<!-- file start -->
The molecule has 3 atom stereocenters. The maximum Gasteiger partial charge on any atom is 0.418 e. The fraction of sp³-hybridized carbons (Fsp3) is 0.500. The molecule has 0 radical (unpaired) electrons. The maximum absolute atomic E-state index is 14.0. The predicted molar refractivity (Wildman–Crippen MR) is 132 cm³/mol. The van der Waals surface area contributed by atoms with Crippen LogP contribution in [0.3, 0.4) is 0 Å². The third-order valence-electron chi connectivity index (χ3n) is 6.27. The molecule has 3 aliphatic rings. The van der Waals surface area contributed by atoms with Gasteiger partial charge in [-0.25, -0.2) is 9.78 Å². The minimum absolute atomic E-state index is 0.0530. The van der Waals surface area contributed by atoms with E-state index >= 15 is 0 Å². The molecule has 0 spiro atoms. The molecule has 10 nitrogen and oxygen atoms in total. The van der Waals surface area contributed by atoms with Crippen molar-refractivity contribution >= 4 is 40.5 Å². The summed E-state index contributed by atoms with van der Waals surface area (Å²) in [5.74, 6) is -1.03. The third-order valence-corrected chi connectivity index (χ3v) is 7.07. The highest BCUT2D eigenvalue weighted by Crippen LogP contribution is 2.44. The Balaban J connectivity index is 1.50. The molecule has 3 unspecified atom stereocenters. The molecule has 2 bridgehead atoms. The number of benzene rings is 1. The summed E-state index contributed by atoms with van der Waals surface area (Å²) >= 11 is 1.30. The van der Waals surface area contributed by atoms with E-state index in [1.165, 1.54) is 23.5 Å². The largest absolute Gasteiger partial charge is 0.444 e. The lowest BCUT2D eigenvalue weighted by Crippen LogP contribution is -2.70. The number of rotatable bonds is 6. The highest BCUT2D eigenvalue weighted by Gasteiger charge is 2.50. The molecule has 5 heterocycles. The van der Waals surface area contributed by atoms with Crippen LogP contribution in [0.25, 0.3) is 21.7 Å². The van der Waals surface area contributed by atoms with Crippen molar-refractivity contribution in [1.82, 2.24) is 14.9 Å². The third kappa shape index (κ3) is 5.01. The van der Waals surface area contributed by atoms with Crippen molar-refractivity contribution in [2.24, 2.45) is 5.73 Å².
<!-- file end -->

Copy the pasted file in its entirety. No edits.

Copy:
The molecule has 3 atom stereocenters. The maximum Gasteiger partial charge on any atom is 0.418 e. The fraction of sp³-hybridized carbons (Fsp3) is 0.500. The molecule has 0 radical (unpaired) electrons. The maximum absolute atomic E-state index is 14.0. The predicted molar refractivity (Wildman–Crippen MR) is 132 cm³/mol. The van der Waals surface area contributed by atoms with Crippen LogP contribution in [0.3, 0.4) is 0 Å². The third-order valence-electron chi connectivity index (χ3n) is 6.27. The molecule has 3 aliphatic rings. The van der Waals surface area contributed by atoms with Gasteiger partial charge in [-0.25, -0.2) is 9.78 Å². The minimum absolute atomic E-state index is 0.0530. The van der Waals surface area contributed by atoms with E-state index >= 15 is 0 Å². The molecule has 0 spiro atoms. The molecule has 10 nitrogen and oxygen atoms in total. The van der Waals surface area contributed by atoms with Crippen molar-refractivity contribution >= 4 is 40.5 Å². The summed E-state index contributed by atoms with van der Waals surface area (Å²) in [5.74, 6) is -1.03. The third-order valence-corrected chi connectivity index (χ3v) is 7.07. The highest BCUT2D eigenvalue weighted by Crippen LogP contribution is 2.44. The Balaban J connectivity index is 1.50. The molecule has 3 unspecified atom stereocenters. The molecule has 2 bridgehead atoms. The number of benzene rings is 1. The summed E-state index contributed by atoms with van der Waals surface area (Å²) >= 11 is 1.30. The van der Waals surface area contributed by atoms with E-state index in [1.165, 1.54) is 23.5 Å². The largest absolute Gasteiger partial charge is 0.444 e. The lowest BCUT2D eigenvalue weighted by Crippen LogP contribution is -2.70. The number of rotatable bonds is 6. The highest BCUT2D eigenvalue weighted by Gasteiger charge is 2.50. The molecule has 5 heterocycles. The van der Waals surface area contributed by atoms with Crippen LogP contribution in [0.25, 0.3) is 21.7 Å². The van der Waals surface area contributed by atoms with Crippen molar-refractivity contribution in [1.82, 2.24) is 14.9 Å². The third kappa shape index (κ3) is 5.01. The van der Waals surface area contributed by atoms with Crippen molar-refractivity contribution in [2.24, 2.45) is 5.73 Å².